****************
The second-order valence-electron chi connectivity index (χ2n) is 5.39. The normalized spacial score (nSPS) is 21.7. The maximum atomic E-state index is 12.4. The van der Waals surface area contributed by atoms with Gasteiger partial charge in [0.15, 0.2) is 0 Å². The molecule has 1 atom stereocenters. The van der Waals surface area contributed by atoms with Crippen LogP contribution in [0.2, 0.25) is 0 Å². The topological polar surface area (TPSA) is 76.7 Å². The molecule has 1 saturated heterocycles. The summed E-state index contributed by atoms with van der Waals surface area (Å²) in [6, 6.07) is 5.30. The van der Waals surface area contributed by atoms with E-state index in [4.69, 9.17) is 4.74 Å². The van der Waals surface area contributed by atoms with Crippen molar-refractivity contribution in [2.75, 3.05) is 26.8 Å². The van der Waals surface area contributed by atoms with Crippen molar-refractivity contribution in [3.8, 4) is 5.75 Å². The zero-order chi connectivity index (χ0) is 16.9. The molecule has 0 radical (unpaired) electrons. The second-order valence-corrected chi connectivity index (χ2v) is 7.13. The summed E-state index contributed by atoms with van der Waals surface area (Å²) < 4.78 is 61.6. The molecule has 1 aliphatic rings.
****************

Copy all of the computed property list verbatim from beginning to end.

The second-order valence-electron chi connectivity index (χ2n) is 5.39. The normalized spacial score (nSPS) is 21.7. The maximum atomic E-state index is 12.4. The van der Waals surface area contributed by atoms with Gasteiger partial charge in [0.15, 0.2) is 0 Å². The molecule has 1 atom stereocenters. The van der Waals surface area contributed by atoms with Crippen LogP contribution in [0.2, 0.25) is 0 Å². The topological polar surface area (TPSA) is 76.7 Å². The molecule has 1 saturated heterocycles. The summed E-state index contributed by atoms with van der Waals surface area (Å²) in [6, 6.07) is 5.30. The van der Waals surface area contributed by atoms with E-state index in [4.69, 9.17) is 4.74 Å². The van der Waals surface area contributed by atoms with Crippen molar-refractivity contribution in [2.75, 3.05) is 26.8 Å². The van der Waals surface area contributed by atoms with Crippen molar-refractivity contribution in [3.8, 4) is 5.75 Å². The zero-order chi connectivity index (χ0) is 16.9. The molecule has 0 radical (unpaired) electrons. The second-order valence-corrected chi connectivity index (χ2v) is 7.13. The summed E-state index contributed by atoms with van der Waals surface area (Å²) < 4.78 is 61.6. The molecule has 1 aliphatic rings.